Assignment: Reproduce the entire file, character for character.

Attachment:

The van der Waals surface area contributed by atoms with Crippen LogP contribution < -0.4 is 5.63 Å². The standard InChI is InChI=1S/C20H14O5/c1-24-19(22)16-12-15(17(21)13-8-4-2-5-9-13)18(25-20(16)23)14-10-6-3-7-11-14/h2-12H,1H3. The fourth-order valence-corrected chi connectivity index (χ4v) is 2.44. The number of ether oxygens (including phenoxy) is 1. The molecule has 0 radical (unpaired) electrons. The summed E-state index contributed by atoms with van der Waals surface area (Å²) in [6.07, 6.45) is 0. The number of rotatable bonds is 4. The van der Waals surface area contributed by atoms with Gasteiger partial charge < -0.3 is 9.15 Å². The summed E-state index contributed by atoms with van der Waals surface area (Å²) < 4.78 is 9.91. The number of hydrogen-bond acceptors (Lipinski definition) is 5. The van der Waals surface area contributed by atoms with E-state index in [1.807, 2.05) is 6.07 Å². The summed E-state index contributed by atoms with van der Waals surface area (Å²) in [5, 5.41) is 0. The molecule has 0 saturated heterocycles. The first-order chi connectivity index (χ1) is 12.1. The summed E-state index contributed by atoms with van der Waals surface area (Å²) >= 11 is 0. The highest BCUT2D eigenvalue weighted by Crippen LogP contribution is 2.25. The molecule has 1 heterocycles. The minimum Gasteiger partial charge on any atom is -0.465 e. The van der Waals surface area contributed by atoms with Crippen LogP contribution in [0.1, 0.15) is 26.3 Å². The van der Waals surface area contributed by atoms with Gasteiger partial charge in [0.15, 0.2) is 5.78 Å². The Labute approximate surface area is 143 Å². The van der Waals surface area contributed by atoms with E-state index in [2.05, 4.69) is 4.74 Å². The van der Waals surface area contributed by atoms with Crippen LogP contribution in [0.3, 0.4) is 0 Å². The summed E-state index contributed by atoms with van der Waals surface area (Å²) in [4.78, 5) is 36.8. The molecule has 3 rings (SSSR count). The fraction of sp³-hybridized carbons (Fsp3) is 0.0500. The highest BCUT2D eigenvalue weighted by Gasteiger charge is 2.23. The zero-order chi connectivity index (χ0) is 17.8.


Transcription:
The van der Waals surface area contributed by atoms with Crippen LogP contribution < -0.4 is 5.63 Å². The standard InChI is InChI=1S/C20H14O5/c1-24-19(22)16-12-15(17(21)13-8-4-2-5-9-13)18(25-20(16)23)14-10-6-3-7-11-14/h2-12H,1H3. The fourth-order valence-corrected chi connectivity index (χ4v) is 2.44. The number of ether oxygens (including phenoxy) is 1. The molecule has 0 radical (unpaired) electrons. The summed E-state index contributed by atoms with van der Waals surface area (Å²) in [6.07, 6.45) is 0. The number of rotatable bonds is 4. The van der Waals surface area contributed by atoms with Gasteiger partial charge < -0.3 is 9.15 Å². The summed E-state index contributed by atoms with van der Waals surface area (Å²) < 4.78 is 9.91. The number of hydrogen-bond acceptors (Lipinski definition) is 5. The van der Waals surface area contributed by atoms with E-state index in [1.807, 2.05) is 6.07 Å². The summed E-state index contributed by atoms with van der Waals surface area (Å²) in [5, 5.41) is 0. The molecule has 0 saturated heterocycles. The first-order chi connectivity index (χ1) is 12.1. The summed E-state index contributed by atoms with van der Waals surface area (Å²) >= 11 is 0. The highest BCUT2D eigenvalue weighted by Crippen LogP contribution is 2.25. The molecule has 1 heterocycles. The minimum Gasteiger partial charge on any atom is -0.465 e. The van der Waals surface area contributed by atoms with Crippen LogP contribution in [0.1, 0.15) is 26.3 Å². The van der Waals surface area contributed by atoms with Gasteiger partial charge in [0.15, 0.2) is 5.78 Å². The Labute approximate surface area is 143 Å². The van der Waals surface area contributed by atoms with E-state index in [2.05, 4.69) is 4.74 Å². The van der Waals surface area contributed by atoms with Crippen LogP contribution in [0.3, 0.4) is 0 Å². The summed E-state index contributed by atoms with van der Waals surface area (Å²) in [4.78, 5) is 36.8. The molecule has 3 rings (SSSR count). The fraction of sp³-hybridized carbons (Fsp3) is 0.0500. The highest BCUT2D eigenvalue weighted by Gasteiger charge is 2.23. The zero-order chi connectivity index (χ0) is 17.8.